A parent in my meeting shared with me that they were not sure how to talk to their children about Russia’s war on Ukraine. I recalled a line in an article that had resonated for me as a parent and educator: We don’t have to protect children from difficult feelings, but we must not leave them alone with them. The Tote Bag newsletter for March/April has many resources and events to share with meetings and families, but these ideas for supporting one another and talking about ways to create peace are perhaps the most important.
Here are three good pieces to consider sharing with parents as we support them parenting in this time:
- How to Talk to Kids about the Ukraine Invasion
- What to Tell Kids About Ukraine: Recommendations from a Psychologist
- How do you talk to your young children about war?
After the parent at meeting and I spoke, we re-thought our Children’s Meeting program for the coming Sunday, and spent the time thinking about peace. What makes us feel peaceful inside? What did the Peace Testimony say in 1660, and continue to say to us today? How can we work to create peace? We started by creating messages on sunflower coloring sheets which we sent to the Quakers in Kyiv, Ukraine. More ideas for sharing messages of peace in the section below!
Making Peace — Pass it on
- Create Prayer Doves for Peace This ready-made activity is for all ages, and children can take the lead.
- Write: Mennonite churches in the Philadelphia area are encouraging children in their congregations to write letters to Russian President Putin using their own words to ask him to stop the invasion and war against Ukraine. Meetings might join them and share the messages that are created.
- Pray: a recent story on the PYM website suggested ways to teach children about prayer.
- Color sunflower coloring sheets and take a picture. Quakers in Kyiv, Ukraine, and Friends House Moscow both have pages on Facebook, and messages can be sent there. This sunflower sheet suggests how to pray for peace while coloring (.pdf)
Books and Resources
Thanks to Guinevere Janes from Media Meeting for sharing these free coloring sheets to commemorate women’s suffrage during Women’s History Month (and anytime!). The resource also recognizes that Black women were not included in the 19th Amendment, and asks us to think about continued exclusion and injustice today, and what we can do in our lives to respond.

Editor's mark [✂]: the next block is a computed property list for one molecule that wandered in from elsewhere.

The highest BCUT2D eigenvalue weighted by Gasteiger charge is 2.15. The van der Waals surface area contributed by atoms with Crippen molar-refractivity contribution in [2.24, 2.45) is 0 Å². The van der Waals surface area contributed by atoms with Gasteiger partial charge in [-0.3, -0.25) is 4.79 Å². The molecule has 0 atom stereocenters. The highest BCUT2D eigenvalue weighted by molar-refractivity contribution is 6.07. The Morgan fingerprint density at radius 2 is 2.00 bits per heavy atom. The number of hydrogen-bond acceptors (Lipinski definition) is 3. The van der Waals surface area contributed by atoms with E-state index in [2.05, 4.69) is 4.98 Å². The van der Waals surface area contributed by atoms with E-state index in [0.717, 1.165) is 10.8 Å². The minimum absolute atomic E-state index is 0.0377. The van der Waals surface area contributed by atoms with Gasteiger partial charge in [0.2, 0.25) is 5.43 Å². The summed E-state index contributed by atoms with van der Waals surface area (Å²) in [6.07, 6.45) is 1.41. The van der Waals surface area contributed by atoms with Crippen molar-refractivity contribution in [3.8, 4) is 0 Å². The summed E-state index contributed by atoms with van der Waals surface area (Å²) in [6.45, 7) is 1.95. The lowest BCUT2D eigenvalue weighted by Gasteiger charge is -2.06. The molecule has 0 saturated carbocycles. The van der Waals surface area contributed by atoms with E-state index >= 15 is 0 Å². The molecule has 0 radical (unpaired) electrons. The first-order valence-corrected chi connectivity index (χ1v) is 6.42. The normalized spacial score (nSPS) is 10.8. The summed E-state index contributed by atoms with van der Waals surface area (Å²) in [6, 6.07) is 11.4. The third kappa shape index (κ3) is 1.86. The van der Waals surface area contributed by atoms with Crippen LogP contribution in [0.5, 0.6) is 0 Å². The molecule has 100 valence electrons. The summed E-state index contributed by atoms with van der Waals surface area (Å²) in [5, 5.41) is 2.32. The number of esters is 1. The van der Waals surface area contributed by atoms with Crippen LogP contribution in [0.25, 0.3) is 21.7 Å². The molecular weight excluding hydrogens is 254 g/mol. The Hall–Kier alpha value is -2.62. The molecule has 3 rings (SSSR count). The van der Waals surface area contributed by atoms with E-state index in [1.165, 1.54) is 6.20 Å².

This new, timely graphic novel, Discipline by Dash Shaw (who grew up in Richmond Friends Meeting in VA) would be interesting to read with a group of youth to explore together the themes of faith and conscience as well as history and war.
During the Civil War, many Quakers were caught between their fervent support of abolition, a desire to preserve the Union, and their long-standing commitment to pacifism. When Charles Cox, a young Quaker from Indiana, slips out early one morning to enlist in the Union Army, he scandalizes his family and his community.
Earth Day is April 22, 2022 and Blue Dot Kids Press is celebrating by planting trees — They will plant a tree, via a partnership with One Tree Planted, for each child who participates in a simple Earth Day coloring or photography activity. The initiative is designed to promote citizen action—children like knowing they’re making a difference in the world!
Events of Note
March 15 & 17 the Quaker RE Collaborative hosts two Conversation Circles on Protecting Our Children Registration is required. On March 15 at 12pm (ET) the conversation will feature British Friends, Juliet Prager and Mark Mitchell, of the Britain Yearly Meeting Safeguarding Program. The Thursday 8PM (ET) conversation will be a Sharing Circle of questions, experience, strategies and concerns about child safety policies and practices in Friends’ face to face and online gatherings.
Note: the March issue of Friends Journal is devoted to “Safety in Meetings.”
Preparing for Easter
Six stories from the Godly Play and Faith & Play collections, or told in that style, are posted in a news story on the PYM website: “Stories of Faith on the Road to Easter.” The six stories are offered in a way that is open to wonder and continuing revelation, supporting exploration of Quaker faith and its Christian roots: The Parable of the Good Shepherd , The Woman at the Well, The Parable of Great Pearl, Living the Ways of the Spirit (Quaker testimonies), Faces of Easter, and An Easter Story for Friends. While the style of this storytelling is often associated with programs for children, these are for all of us at any age. Show the videos over Zoom or share the link for viewing at home.
All photos in this article are from Pixabay.com or were taken by the author.